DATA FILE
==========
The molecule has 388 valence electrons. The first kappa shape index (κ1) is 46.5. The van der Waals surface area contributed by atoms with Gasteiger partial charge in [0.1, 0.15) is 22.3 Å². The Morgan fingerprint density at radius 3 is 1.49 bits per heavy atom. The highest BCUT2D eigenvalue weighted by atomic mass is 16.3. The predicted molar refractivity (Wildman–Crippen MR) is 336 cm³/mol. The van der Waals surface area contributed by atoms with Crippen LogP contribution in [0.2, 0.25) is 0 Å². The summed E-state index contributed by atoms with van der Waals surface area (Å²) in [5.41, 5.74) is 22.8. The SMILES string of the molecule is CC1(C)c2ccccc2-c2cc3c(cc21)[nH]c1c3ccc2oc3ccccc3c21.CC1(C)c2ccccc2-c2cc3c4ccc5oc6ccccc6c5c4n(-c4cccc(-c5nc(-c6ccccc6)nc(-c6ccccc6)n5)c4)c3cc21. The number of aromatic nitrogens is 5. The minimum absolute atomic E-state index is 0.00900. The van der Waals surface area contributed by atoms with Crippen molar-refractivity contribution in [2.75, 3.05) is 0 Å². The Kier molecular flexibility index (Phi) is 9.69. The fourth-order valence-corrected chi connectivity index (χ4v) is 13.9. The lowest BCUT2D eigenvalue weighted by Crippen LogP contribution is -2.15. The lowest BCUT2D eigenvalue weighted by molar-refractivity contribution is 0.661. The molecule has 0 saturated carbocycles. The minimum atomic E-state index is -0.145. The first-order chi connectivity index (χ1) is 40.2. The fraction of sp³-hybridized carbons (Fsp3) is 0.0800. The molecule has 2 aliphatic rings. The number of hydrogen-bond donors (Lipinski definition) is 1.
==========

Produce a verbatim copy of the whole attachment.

The molecule has 388 valence electrons. The first kappa shape index (κ1) is 46.5. The van der Waals surface area contributed by atoms with Gasteiger partial charge in [0.1, 0.15) is 22.3 Å². The Morgan fingerprint density at radius 3 is 1.49 bits per heavy atom. The highest BCUT2D eigenvalue weighted by atomic mass is 16.3. The predicted molar refractivity (Wildman–Crippen MR) is 336 cm³/mol. The van der Waals surface area contributed by atoms with Crippen LogP contribution in [0.2, 0.25) is 0 Å². The summed E-state index contributed by atoms with van der Waals surface area (Å²) in [5.41, 5.74) is 22.8. The SMILES string of the molecule is CC1(C)c2ccccc2-c2cc3c(cc21)[nH]c1c3ccc2oc3ccccc3c21.CC1(C)c2ccccc2-c2cc3c4ccc5oc6ccccc6c5c4n(-c4cccc(-c5nc(-c6ccccc6)nc(-c6ccccc6)n5)c4)c3cc21. The number of aromatic nitrogens is 5. The minimum absolute atomic E-state index is 0.00900. The van der Waals surface area contributed by atoms with Crippen molar-refractivity contribution in [2.75, 3.05) is 0 Å². The Kier molecular flexibility index (Phi) is 9.69. The fourth-order valence-corrected chi connectivity index (χ4v) is 13.9. The lowest BCUT2D eigenvalue weighted by Crippen LogP contribution is -2.15. The lowest BCUT2D eigenvalue weighted by molar-refractivity contribution is 0.661. The molecule has 0 saturated carbocycles. The minimum atomic E-state index is -0.145. The first-order chi connectivity index (χ1) is 40.2. The fraction of sp³-hybridized carbons (Fsp3) is 0.0800. The molecule has 2 aliphatic rings. The number of hydrogen-bond donors (Lipinski definition) is 1.